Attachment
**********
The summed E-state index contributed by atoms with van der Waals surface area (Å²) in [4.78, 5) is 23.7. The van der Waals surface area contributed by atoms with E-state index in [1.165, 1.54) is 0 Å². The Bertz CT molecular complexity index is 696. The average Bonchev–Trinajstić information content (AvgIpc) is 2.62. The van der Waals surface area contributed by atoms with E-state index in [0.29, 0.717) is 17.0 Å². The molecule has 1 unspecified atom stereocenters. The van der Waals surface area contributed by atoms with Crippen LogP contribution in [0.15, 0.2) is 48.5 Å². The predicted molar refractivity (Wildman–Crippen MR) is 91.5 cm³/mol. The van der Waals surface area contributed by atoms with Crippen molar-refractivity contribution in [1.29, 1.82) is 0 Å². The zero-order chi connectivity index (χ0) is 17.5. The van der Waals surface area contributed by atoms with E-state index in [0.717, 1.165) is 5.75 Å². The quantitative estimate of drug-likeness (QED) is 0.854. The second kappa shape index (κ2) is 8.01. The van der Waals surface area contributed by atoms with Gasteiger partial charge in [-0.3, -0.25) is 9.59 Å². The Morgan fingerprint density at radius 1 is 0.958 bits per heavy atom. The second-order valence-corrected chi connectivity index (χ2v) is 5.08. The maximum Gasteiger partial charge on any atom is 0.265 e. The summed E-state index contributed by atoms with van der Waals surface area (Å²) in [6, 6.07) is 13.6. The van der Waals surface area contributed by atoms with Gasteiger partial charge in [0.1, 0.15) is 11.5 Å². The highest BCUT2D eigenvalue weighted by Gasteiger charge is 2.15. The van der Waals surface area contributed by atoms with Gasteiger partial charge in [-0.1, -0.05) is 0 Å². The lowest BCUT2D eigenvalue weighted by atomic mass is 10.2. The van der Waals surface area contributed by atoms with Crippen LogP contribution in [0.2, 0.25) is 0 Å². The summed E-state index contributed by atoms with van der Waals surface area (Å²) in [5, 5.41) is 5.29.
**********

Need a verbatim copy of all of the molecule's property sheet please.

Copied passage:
The summed E-state index contributed by atoms with van der Waals surface area (Å²) in [4.78, 5) is 23.7. The van der Waals surface area contributed by atoms with E-state index in [1.165, 1.54) is 0 Å². The Bertz CT molecular complexity index is 696. The average Bonchev–Trinajstić information content (AvgIpc) is 2.62. The van der Waals surface area contributed by atoms with E-state index in [0.29, 0.717) is 17.0 Å². The molecule has 1 unspecified atom stereocenters. The van der Waals surface area contributed by atoms with Crippen LogP contribution in [0.15, 0.2) is 48.5 Å². The predicted molar refractivity (Wildman–Crippen MR) is 91.5 cm³/mol. The van der Waals surface area contributed by atoms with Crippen molar-refractivity contribution in [1.29, 1.82) is 0 Å². The zero-order chi connectivity index (χ0) is 17.5. The van der Waals surface area contributed by atoms with E-state index in [0.717, 1.165) is 5.75 Å². The quantitative estimate of drug-likeness (QED) is 0.854. The second kappa shape index (κ2) is 8.01. The van der Waals surface area contributed by atoms with Gasteiger partial charge in [-0.3, -0.25) is 9.59 Å². The Morgan fingerprint density at radius 1 is 0.958 bits per heavy atom. The second-order valence-corrected chi connectivity index (χ2v) is 5.08. The maximum Gasteiger partial charge on any atom is 0.265 e. The summed E-state index contributed by atoms with van der Waals surface area (Å²) in [6, 6.07) is 13.6. The van der Waals surface area contributed by atoms with Gasteiger partial charge in [0.1, 0.15) is 11.5 Å². The highest BCUT2D eigenvalue weighted by Gasteiger charge is 2.15. The van der Waals surface area contributed by atoms with Gasteiger partial charge in [-0.1, -0.05) is 0 Å². The lowest BCUT2D eigenvalue weighted by atomic mass is 10.2. The van der Waals surface area contributed by atoms with Crippen LogP contribution in [0.2, 0.25) is 0 Å². The summed E-state index contributed by atoms with van der Waals surface area (Å²) in [5, 5.41) is 5.29.